NEW: President Obama meets with Costa Rican President Laura Chinchilla, regional leaders
"I see a Mexico that is taking its rightful place in the world," Obama says
The United States remains committed to reducing the demand for drugs, he says
A new high-level group to discuss economic cooperation will convene in the fall
President Barack Obama said Friday he came to Mexico to break down stereotypes between the United States and its neighbor to the south.
Speaking at the Museum of Anthropology in Mexico City, Obama said that too often the relationship between the United States and Mexico is “trapped in old stereotypes,” where Mexicans see America as trying to wall itself off from Mexico and Americans see Mexico through the sensational headlines of violence in the war on drugs.
“I have come to Mexico because it is time to put old mindsets aside,” Obama said. “It’s time to recognize new realities, including the impressive progress in today’s Mexico.”
He said it is clear that “a new Mexico is emerging,” highlighted by a growing economy, a robust democracy and new generation of youth empowered by technology.
“I see a Mexico that is taking its rightful place in the world,” he said.
In a tip of the hat to the overwhelming number of Latinos that helped re-elect Obama in 2012, the president said, “Without the strong support of Latinos, including so many Mexican-Americans, I would not be standing before you today as president of the United States.”
Throughout much of Obama’s only speech in the country, the president framed two domestic issues in the United States – guns and immigration – as issues that affect the daily lives of Mexicans, too.
On immigration, the president appeared confident that immigration reform, an issue Obama says he intends to work closely with the Mexican government on, will be passed.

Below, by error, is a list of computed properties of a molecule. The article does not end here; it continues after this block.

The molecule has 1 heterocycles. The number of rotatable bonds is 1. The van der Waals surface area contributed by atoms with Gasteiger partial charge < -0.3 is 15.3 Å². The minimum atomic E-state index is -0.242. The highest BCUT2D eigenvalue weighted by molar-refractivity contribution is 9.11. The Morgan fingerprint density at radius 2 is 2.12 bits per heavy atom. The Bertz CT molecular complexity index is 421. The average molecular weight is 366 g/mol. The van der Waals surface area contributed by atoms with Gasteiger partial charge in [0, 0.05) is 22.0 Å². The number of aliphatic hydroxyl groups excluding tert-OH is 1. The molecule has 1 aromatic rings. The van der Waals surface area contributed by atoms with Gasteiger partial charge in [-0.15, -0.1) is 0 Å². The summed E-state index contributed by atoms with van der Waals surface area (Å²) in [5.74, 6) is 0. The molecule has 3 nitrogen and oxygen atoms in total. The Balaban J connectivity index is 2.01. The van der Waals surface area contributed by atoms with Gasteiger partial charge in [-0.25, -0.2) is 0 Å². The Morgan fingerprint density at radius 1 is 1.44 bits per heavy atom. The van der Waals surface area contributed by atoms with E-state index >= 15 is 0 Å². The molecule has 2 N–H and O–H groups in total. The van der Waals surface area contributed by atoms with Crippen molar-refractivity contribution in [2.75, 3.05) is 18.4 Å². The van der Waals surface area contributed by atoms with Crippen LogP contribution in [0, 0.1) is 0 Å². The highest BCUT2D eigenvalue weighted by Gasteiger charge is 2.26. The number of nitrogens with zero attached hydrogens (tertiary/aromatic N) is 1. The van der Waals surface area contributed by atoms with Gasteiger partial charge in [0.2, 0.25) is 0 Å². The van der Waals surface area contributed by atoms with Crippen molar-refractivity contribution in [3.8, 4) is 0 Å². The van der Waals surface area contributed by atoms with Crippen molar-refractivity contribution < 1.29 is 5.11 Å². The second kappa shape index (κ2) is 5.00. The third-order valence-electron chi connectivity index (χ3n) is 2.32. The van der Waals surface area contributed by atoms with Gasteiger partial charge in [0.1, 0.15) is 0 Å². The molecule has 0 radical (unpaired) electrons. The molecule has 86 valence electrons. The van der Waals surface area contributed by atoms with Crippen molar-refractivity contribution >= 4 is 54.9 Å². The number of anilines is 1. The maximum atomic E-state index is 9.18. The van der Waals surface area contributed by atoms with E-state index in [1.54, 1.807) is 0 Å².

“I’m optimistic that – after years of trying – we are finally going to get it done this year,” Obama said after describing his plan as one that strengthens border security, improves legal immigration and “gives millions of undocumented individuals a pathway to earn their citizenship.”
And on guns, Obama framed the issue, one the president made a priority after 20 students and six adults were killed at a school shooting in Newtown, Connecticut, as something that would save both American and Mexican lives.
“We also recognize that most of the guns used to commit violence here in Mexico come from the United States,” the president said. “I will continue to do everything in my power to pass common sense reforms that keep guns out of the hands of dangerous people, that can save lives here in Mexico and back home in the United States.”
In interviews before the speech, however, most students in the crowd did not mention guns or immigration as issues they hoped the president would discuss. Flanked by American and Mexican flags, students from The American School Foundation in Mexico City put the war on drugs, North Korea and education as higher priorities for them than either immigration reform or guns.
“I hope to hear about his education plans in the U.S., because college is expensive and I’m hoping to study there,” said Stephanie Vondell, an 18-year-old senior.
Obama did mention education, telling the students that the United States and Mexico need to “do more together in education so our young people have the knowledge and skills to succeed.”
The president also announced plans to encourage 100,000 students from the United States to study in Latin America, including Mexico, each year, and for the same number of Latin American students to come to the United States.
Although many of the students live in Mexico City, an area that has witnessed far fewer incidents of drug-related violence than the north, the war on drugs was not far from most students’ minds.